The three most common reasons a homeowner would need to add a subsidiary electric panel, commonly called a "sub-panel," are a disconnect for a large appliance, an outbuilding -- such as a garage, greenhouse or barn -- or the main panel box is full and additional room for more circuit breakers is needed. Adding more circuit breakers or a sub-panel does not mean you will have more power available to your home. What determines how much electricity you have available in your home is the main electric service, which means the gauge of the wire you have coming into your main panel from the transformer on the telephone pole and the amperage capacity of your main breaker, such as 100-amp, 150-amp or 200-amp. The most common is a 150-amp main service breaker.
A disconnect sub-panel box for a large appliance is required if the appliance is over 300 volts-amperes and is not in sight of the main panel box with the circuit breaker that provides the appliance the electricity.
The most common sub-panels in a garage are 60-amp and 100-amp. Sub-panels generally do not have a main breaker in them; the main breaker for the sub-panel is in the main panel box. If you want your sub-panel to have a main breaker it will have to be smaller then a the breaker in the main panel box. The most common sub-panel for an outbuilding is a 60-amps breaker.
The wire has to be in conduit if it is not going to be in a finished wall. Run conduit or drill holes in the wall studs or floor joists from the main panel box to the location where the sub-panel is to be installed.
Attach the wall backers, which are boards cut and nailed between wall studs to which to screw the sub-panel if it will be recessed into the wall. If the sub-panel is going to be mounted on the wall, cut a piece of plywood six inches longer and wider than the sub-panel and paint the plywood black.
Attach the sub-panel in between wall studs using screws or screw the prepared plywood backer to the wall, Attach the sub-panel in the centre of the plywood and run conduit to the sub-panel if using conduit. Run the wire from the main panel to the sub-panel.
Break out a round cut-out in the sub-panel, which is called a "knock-out" or "KO," with pliers. Install a connector into the "knock-out" and run wire into the sub-panel. Cut the plastic coating off the wire, then go back to the connector and strip off one half inch of the end of the wires.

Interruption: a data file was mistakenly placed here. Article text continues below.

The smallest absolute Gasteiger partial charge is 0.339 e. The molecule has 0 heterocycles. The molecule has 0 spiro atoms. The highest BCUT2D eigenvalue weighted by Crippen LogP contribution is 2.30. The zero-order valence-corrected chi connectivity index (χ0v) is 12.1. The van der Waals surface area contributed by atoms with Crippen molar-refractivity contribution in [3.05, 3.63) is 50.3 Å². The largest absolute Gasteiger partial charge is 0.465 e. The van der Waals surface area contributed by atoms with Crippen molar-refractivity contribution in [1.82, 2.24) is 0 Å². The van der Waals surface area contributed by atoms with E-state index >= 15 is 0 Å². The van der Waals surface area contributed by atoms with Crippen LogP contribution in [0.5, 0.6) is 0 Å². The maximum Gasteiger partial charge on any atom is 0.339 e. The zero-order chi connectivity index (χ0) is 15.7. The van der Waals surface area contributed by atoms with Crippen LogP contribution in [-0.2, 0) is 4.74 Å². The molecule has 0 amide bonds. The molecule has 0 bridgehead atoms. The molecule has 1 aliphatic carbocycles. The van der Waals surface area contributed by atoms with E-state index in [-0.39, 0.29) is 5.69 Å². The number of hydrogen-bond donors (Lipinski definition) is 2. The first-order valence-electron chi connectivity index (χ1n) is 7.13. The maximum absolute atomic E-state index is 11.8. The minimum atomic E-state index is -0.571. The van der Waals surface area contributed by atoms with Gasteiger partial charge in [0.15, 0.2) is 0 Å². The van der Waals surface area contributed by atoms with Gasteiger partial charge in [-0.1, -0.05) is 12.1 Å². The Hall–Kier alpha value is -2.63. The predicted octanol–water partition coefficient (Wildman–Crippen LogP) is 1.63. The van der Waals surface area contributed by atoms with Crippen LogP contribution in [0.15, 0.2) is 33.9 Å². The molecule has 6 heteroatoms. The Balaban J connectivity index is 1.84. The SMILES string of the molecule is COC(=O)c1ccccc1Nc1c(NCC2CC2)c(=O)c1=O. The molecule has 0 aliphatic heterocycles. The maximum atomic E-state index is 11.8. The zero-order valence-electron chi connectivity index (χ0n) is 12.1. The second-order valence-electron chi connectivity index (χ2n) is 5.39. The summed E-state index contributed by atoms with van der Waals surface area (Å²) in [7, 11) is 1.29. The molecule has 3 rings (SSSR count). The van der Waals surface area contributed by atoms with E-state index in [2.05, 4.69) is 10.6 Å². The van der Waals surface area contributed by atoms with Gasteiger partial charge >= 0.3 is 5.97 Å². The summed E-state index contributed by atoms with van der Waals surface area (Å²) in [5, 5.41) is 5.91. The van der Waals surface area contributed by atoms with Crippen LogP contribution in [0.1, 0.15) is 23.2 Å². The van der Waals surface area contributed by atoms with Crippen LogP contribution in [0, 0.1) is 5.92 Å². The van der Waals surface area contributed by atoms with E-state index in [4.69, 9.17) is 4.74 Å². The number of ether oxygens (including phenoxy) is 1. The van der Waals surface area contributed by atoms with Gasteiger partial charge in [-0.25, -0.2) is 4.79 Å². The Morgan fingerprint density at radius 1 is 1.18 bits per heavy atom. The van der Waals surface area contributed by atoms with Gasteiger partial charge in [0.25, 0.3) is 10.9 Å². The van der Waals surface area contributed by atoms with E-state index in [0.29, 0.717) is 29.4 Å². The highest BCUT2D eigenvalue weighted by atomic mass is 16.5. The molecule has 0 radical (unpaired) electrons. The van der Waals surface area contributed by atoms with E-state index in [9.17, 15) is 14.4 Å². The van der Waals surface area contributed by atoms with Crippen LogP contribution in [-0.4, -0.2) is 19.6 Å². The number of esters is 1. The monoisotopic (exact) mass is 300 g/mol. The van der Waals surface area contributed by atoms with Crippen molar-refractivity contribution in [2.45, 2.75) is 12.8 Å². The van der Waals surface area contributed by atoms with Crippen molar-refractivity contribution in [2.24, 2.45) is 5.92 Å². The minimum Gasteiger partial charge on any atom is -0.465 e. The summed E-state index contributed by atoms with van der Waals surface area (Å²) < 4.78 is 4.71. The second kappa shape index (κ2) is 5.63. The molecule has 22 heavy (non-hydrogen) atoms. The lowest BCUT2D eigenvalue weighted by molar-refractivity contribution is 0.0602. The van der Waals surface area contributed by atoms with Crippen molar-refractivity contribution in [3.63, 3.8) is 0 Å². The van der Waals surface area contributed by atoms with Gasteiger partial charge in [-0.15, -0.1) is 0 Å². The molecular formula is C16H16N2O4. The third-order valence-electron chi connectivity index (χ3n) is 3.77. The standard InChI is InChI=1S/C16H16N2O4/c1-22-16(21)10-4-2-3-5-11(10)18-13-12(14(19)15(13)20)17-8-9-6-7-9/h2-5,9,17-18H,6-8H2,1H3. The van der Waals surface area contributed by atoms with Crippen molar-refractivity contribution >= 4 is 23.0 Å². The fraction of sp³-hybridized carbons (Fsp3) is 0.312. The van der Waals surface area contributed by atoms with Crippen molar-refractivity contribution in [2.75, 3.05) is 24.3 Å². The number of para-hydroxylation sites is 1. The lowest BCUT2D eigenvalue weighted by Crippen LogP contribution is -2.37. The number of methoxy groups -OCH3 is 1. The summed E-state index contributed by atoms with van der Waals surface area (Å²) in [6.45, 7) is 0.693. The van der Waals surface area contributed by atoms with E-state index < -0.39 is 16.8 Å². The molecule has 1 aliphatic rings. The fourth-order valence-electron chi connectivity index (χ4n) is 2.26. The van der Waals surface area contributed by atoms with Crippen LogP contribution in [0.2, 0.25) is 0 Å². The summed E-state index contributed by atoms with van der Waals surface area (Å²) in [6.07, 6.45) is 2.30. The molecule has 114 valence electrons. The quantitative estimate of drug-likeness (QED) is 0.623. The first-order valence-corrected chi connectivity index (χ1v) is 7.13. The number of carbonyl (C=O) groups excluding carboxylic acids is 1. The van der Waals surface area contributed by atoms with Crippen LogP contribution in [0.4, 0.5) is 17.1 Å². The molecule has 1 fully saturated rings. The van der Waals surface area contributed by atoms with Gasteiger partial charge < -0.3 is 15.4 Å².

Connect the white wire to the neutral buss bar located on the side in the sub-panel, and connect the bare copper ground to the ground buss bar, which is attached directly to the sub-panel. If the sub-panel has a main breaker, attach the red and black wire to the screws on the breaker (it does not matter which wire goes on which screw); if the sub-panel does not have a main breaker, you will attach the red and black wires to the main lugs on the main buss, which are the big lugs at the top.
Turn off the main breaker and remove the cover of the main panel box. Push or screw the breaker for the sub-panel, depending on the style of panel you have, into the main buss. Follow Step 4 to prepare wires in the main panel.
Connect the white wire to the neutral buss bar, connect the ground wire to the ground bar and the red and black wires will go into the screws on the new breaker. Replace the cover to the panel box. When you have installed breakers into the sub-panel and replaced the cover, you may turn on the breaker to the sub-panel and test the sub-panel with a voltage meter.
The holes in the wall studs and floor joists that you run the wire through need to be 1½ inches into the wood or covered with metal plates, so the nails or screws will not puncture the wires when the wall is being finished. If the wire is run in an attic, the wire can run over the joist and be stapled at least every four feet.
The wires that provide power to the main breaker in the main panel box still have electricity in them. Check local codes before starting your project; the National Electrical Code (NEC) may vary from local codes. Use rubber insulated gloves when working with electricity. Never work in the panel box when it is "live."
Tips and warnings
- The holes in the wall studs and floor joists that you run the wire through need to be 1½ inches into the wood or covered with metal plates, so the nails or screws will not puncture the wires when the wall is being finished.
- If the wire is run in an attic, the wire can run over the joist and be stapled at least every four feet.
- The wires that provide power to the main breaker in the main panel box still have electricity in them.
- Check local codes before starting your project; the National Electrical Code (NEC) may vary from local codes.
- Use rubber insulated gloves when working with electricity.
- Never work in the panel box when it is "live."
Things you need
- Electric drill
- Black paint
- Voltage meter